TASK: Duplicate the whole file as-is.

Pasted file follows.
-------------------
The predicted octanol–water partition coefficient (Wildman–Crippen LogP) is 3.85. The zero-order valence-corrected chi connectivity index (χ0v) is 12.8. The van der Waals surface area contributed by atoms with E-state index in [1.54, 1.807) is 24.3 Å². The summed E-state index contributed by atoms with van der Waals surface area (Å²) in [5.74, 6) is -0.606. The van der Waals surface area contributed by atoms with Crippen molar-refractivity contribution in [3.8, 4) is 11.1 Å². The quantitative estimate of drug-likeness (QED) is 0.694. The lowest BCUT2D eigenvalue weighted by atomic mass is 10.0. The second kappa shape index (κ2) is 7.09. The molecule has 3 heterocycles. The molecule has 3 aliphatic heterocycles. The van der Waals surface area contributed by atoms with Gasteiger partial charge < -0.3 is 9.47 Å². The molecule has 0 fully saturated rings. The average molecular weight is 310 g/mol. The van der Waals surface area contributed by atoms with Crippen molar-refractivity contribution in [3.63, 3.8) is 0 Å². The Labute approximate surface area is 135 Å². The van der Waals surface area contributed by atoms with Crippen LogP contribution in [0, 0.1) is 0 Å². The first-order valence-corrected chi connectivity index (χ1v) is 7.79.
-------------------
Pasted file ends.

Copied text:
The predicted octanol–water partition coefficient (Wildman–Crippen LogP) is 3.85. The zero-order valence-corrected chi connectivity index (χ0v) is 12.8. The van der Waals surface area contributed by atoms with E-state index in [1.54, 1.807) is 24.3 Å². The summed E-state index contributed by atoms with van der Waals surface area (Å²) in [5.74, 6) is -0.606. The van der Waals surface area contributed by atoms with Crippen molar-refractivity contribution in [3.8, 4) is 11.1 Å². The quantitative estimate of drug-likeness (QED) is 0.694. The lowest BCUT2D eigenvalue weighted by atomic mass is 10.0. The second kappa shape index (κ2) is 7.09. The molecule has 3 heterocycles. The molecule has 3 aliphatic heterocycles. The van der Waals surface area contributed by atoms with Gasteiger partial charge < -0.3 is 9.47 Å². The molecule has 0 fully saturated rings. The average molecular weight is 310 g/mol. The van der Waals surface area contributed by atoms with Crippen molar-refractivity contribution in [3.63, 3.8) is 0 Å². The Labute approximate surface area is 135 Å². The van der Waals surface area contributed by atoms with Crippen LogP contribution in [0, 0.1) is 0 Å². The first-order valence-corrected chi connectivity index (χ1v) is 7.79.